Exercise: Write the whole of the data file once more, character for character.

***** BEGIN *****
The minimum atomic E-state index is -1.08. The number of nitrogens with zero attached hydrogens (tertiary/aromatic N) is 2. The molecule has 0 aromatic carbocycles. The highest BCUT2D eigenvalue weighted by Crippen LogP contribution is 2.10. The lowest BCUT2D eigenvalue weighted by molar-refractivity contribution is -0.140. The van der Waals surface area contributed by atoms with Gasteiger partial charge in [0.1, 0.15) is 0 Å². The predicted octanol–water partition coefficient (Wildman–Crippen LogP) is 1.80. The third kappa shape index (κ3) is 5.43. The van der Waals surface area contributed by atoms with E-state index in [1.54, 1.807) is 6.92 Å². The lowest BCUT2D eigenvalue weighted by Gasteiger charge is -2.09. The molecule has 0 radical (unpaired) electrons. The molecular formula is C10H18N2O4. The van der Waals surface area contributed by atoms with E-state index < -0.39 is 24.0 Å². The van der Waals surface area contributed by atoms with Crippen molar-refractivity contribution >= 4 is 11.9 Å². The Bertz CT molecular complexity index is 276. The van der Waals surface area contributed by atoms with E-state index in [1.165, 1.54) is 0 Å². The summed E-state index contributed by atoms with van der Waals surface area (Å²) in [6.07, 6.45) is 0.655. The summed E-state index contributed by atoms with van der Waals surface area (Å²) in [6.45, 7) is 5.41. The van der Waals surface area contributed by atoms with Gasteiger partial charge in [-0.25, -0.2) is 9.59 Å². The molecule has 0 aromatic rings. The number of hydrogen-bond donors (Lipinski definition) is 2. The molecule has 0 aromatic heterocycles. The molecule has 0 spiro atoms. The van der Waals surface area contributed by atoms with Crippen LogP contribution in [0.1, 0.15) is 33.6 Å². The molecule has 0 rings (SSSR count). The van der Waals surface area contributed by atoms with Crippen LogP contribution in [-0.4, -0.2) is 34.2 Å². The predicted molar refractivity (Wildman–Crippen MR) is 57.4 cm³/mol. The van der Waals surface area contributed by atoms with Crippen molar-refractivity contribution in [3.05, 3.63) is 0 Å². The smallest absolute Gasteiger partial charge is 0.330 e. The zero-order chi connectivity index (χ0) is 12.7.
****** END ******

The minimum atomic E-state index is -1.08. The number of nitrogens with zero attached hydrogens (tertiary/aromatic N) is 2. The molecule has 0 aromatic carbocycles. The highest BCUT2D eigenvalue weighted by Crippen LogP contribution is 2.10. The lowest BCUT2D eigenvalue weighted by molar-refractivity contribution is -0.140. The van der Waals surface area contributed by atoms with Gasteiger partial charge in [0.1, 0.15) is 0 Å². The predicted octanol–water partition coefficient (Wildman–Crippen LogP) is 1.80. The third kappa shape index (κ3) is 5.43. The van der Waals surface area contributed by atoms with E-state index in [1.54, 1.807) is 6.92 Å². The lowest BCUT2D eigenvalue weighted by Gasteiger charge is -2.09. The molecule has 0 radical (unpaired) electrons. The molecular formula is C10H18N2O4. The van der Waals surface area contributed by atoms with E-state index < -0.39 is 24.0 Å². The van der Waals surface area contributed by atoms with Crippen molar-refractivity contribution >= 4 is 11.9 Å². The Bertz CT molecular complexity index is 276. The van der Waals surface area contributed by atoms with E-state index in [1.165, 1.54) is 0 Å². The summed E-state index contributed by atoms with van der Waals surface area (Å²) in [6.07, 6.45) is 0.655. The summed E-state index contributed by atoms with van der Waals surface area (Å²) in [6.45, 7) is 5.41. The van der Waals surface area contributed by atoms with Gasteiger partial charge in [-0.25, -0.2) is 9.59 Å². The molecule has 0 aromatic rings. The number of hydrogen-bond donors (Lipinski definition) is 2. The molecule has 0 aromatic heterocycles. The molecule has 0 spiro atoms. The van der Waals surface area contributed by atoms with Crippen LogP contribution in [0.1, 0.15) is 33.6 Å². The molecule has 0 rings (SSSR count). The van der Waals surface area contributed by atoms with Crippen LogP contribution in [-0.4, -0.2) is 34.2 Å². The predicted molar refractivity (Wildman–Crippen MR) is 57.4 cm³/mol. The van der Waals surface area contributed by atoms with Crippen molar-refractivity contribution in [3.05, 3.63) is 0 Å². The smallest absolute Gasteiger partial charge is 0.330 e. The zero-order chi connectivity index (χ0) is 12.7.